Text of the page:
2. Periodicals. Government periodicals are usually non-consecutively paginated, so they fall under Rule 16.5. In that case, the basic citation format is Author’s Name, Article Title, Periodical Name, date of issue, at page(s).
  3. Online material. Almost all government publications are now available online, and some are exclusively available online. Rule 18 governs these publications. For items that are only or primarily available online, a URL citation should be appended per Rule 18.2.2. If the print publication is available, but the online version is easier to find, an “available at” parallel citation is appropriate (18.2.3).

Of the things you need to consider when you’re citing government material, authorship may be the most confusing. Many government publications, particularly those generating from executive agencies, list a string of organizational authors from the narrowest body up to the broadest level, like a cabinet department. You might see, as in our example linked above, “Bureau of Justice Statistics, Office of Justice Programs, Department of Justice,” with or without the personal names of individual authors! How much of that do you need? Rule 15.1 (c) and (d) hold the answers. (The same rules apply for periodical materials, as well.) Here’s the skinny: regardless of what information is presented, you need two elements to indicate institutional authorship.)

  • If an individual author is named, use that person’s name and then the institution itself. For instance, our example report should be cited as being authored by “Matthew J. Hickman & Joseph L. Peterson, Bureau of Justice Statistics.”
  • If no individual author is named, used the smallest subdivision responsible for the work, and then the overall body. If there were no one’s name attached to this report, it would simply  be authored by “Bureau of Justice Statistics, U.S. Dep’t of Justice.”

Another special area of concern is a serial number. Many government publications are part of series, and each item in the series is numbered. This is great for specifically identifying the work. Rule 15.7 dictates that the serial number of a work should be included in the citation as follows:

  • If the entire series is issued by the same author (usually an institution), include the number as the beginning of the title. In the case of our Fact Sheet above, the serial number is NCJ 205988, and the series is issued by the institutional author. So the series is part of the title, as “NCJ 205988, 50 Largest Crime Labs, 2002.”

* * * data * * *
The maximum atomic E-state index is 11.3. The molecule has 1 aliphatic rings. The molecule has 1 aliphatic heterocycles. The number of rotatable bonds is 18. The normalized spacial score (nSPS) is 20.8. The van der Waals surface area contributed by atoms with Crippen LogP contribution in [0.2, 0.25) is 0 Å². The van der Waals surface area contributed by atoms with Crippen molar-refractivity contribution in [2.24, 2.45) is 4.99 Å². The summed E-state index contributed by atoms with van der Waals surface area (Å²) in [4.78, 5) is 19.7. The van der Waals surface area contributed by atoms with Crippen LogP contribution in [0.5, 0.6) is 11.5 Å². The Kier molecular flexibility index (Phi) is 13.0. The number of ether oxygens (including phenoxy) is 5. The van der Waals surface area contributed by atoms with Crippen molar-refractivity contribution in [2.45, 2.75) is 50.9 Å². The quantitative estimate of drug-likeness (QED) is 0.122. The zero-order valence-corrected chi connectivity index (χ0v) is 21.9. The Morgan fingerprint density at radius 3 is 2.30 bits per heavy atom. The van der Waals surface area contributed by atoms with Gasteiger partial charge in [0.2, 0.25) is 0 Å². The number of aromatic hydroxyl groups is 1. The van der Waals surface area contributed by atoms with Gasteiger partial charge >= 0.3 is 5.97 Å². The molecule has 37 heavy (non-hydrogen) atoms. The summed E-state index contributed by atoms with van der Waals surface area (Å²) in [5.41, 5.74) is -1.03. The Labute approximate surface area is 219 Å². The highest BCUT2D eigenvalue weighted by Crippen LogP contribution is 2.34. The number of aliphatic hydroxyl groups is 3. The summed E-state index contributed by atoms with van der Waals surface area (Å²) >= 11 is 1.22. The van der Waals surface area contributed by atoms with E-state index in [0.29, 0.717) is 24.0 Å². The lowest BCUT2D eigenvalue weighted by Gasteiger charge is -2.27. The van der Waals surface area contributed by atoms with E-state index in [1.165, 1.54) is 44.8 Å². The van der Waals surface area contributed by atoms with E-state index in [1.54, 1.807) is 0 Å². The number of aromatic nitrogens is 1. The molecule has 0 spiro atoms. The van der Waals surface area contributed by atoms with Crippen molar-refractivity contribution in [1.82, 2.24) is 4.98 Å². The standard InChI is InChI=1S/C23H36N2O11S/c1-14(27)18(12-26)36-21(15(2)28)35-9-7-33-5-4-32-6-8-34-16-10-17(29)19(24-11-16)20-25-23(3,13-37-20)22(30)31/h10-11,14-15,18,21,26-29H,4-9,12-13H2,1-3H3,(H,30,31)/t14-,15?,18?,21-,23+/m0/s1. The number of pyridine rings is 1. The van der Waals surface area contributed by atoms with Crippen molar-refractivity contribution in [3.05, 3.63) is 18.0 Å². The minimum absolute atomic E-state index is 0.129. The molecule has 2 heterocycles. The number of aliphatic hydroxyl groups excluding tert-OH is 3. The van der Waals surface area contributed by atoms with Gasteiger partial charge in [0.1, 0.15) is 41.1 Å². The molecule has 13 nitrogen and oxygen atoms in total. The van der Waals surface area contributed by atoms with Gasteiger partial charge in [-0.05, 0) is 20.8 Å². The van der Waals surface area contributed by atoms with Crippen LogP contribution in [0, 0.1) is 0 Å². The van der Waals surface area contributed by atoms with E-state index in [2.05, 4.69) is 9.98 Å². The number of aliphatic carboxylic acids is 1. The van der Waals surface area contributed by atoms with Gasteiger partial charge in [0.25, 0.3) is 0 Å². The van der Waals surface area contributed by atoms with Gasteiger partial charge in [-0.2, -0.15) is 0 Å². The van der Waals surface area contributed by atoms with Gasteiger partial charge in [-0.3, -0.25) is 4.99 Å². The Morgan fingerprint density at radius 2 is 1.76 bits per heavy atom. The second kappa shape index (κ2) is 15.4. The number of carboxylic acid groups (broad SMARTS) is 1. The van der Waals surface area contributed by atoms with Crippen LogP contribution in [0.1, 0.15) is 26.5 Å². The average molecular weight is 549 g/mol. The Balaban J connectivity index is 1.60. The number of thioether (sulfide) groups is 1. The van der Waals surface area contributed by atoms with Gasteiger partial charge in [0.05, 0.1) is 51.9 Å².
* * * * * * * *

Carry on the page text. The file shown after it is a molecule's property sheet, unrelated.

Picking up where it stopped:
• If the series is issued by a party other than the author, include the series number parenthetically, before the date (for example, if that applied to our document here,  “(NCJ 205988, 2004).”).

Given these considerations, the final citation for our document is “Matthew J. Hickman & Joseph L. Peterson, Bureau of Justice Statistics, NCJ 205988, 50 Largest Crime Labs, 2002 (2004).”

Be sure to consult the Bluebook for specific variations and for typeface considerations (whether in court documents or for a law review). But the bottom line is – citing government documents isn’t as hard as it seems!

Attribution: It’s Not Just for Law School OR How Not to Celebrate Your Law School Graduation

May 20, 2011 Leave a comment

Preston Mitchum, a student at N.C. Central University’s law school, was president of the student bar association, published two law reviews, and was asked to speak at his commencement ceremony. His future, even in this dreary economy looked bright, that is until he plagiarized a humorous speech that he discovered on YouTube.  Now he is now looking at the possibility of disciplinary charges.

Anthony Corvino, the student at Binghamton University who originally delivered the speech, confirmed that Mitchum had contacted Corvino via Facebook and asked permission to use a revised version of the speech. Although Corvino assented, Mitchum failed to credit Corvino when delivering the speech.

Mitchum is contrite and has apologized, but NCCU’s law dean, Raymond Pierce, who described himself as “disgusted” by Mitchum’s actions, has announced that a disciplinary committee would be considering possible sanctions.  While the dean admits that, since Mitchum has graduated there are limits on what the law school can do,  Pierce did point out that the matter may well be passed on to the North Carolina Board of Examiners.

View a local ABC report on the matter.

The 19th Edition of the Bluebook is Coming!

May 5, 2010 Leave a comment

A new edition of the Bluebook: A Uniform System of Citation will be released this month. According to Hein,

the 19th edition retains the same basic approach to legal citation established by its predecessors. The layout has been updated to make information easier to access. Some citation forms have been expanded, elaborated upon, or modified from previous editions to reflect the ever-expanding range of authorities used in legal writing and to respond to suggestions from the legal community.